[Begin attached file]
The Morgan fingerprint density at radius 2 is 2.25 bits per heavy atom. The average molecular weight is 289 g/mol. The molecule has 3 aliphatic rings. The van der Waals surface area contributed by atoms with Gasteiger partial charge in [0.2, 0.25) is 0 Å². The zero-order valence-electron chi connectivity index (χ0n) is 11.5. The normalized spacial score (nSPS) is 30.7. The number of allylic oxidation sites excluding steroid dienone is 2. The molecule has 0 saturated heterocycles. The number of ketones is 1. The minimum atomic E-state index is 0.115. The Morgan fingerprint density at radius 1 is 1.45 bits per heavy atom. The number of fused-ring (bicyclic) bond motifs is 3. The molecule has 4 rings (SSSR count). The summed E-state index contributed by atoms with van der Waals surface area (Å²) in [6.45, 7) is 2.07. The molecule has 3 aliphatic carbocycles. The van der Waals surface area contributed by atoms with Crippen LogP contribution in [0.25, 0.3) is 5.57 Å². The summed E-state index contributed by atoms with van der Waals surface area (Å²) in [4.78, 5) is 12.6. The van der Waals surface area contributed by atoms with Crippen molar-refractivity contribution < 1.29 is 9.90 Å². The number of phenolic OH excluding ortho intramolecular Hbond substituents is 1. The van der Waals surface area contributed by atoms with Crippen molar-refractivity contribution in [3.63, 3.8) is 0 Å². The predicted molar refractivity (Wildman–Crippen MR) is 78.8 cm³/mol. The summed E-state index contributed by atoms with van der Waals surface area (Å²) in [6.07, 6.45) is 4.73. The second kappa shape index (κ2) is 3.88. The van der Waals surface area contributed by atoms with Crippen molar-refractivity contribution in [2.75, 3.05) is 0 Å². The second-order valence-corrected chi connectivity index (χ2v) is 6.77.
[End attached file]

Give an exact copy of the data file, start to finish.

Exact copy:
The Morgan fingerprint density at radius 2 is 2.25 bits per heavy atom. The average molecular weight is 289 g/mol. The molecule has 3 aliphatic rings. The van der Waals surface area contributed by atoms with Gasteiger partial charge in [0.2, 0.25) is 0 Å². The zero-order valence-electron chi connectivity index (χ0n) is 11.5. The normalized spacial score (nSPS) is 30.7. The number of allylic oxidation sites excluding steroid dienone is 2. The molecule has 0 saturated heterocycles. The number of ketones is 1. The minimum atomic E-state index is 0.115. The Morgan fingerprint density at radius 1 is 1.45 bits per heavy atom. The number of fused-ring (bicyclic) bond motifs is 3. The molecule has 4 rings (SSSR count). The summed E-state index contributed by atoms with van der Waals surface area (Å²) in [6.45, 7) is 2.07. The molecule has 3 aliphatic carbocycles. The van der Waals surface area contributed by atoms with Crippen LogP contribution in [0.25, 0.3) is 5.57 Å². The summed E-state index contributed by atoms with van der Waals surface area (Å²) in [4.78, 5) is 12.6. The van der Waals surface area contributed by atoms with Crippen molar-refractivity contribution < 1.29 is 9.90 Å². The number of phenolic OH excluding ortho intramolecular Hbond substituents is 1. The van der Waals surface area contributed by atoms with Crippen molar-refractivity contribution in [3.63, 3.8) is 0 Å². The predicted molar refractivity (Wildman–Crippen MR) is 78.8 cm³/mol. The summed E-state index contributed by atoms with van der Waals surface area (Å²) in [6.07, 6.45) is 4.73. The second kappa shape index (κ2) is 3.88. The van der Waals surface area contributed by atoms with Crippen molar-refractivity contribution in [2.75, 3.05) is 0 Å². The second-order valence-corrected chi connectivity index (χ2v) is 6.77.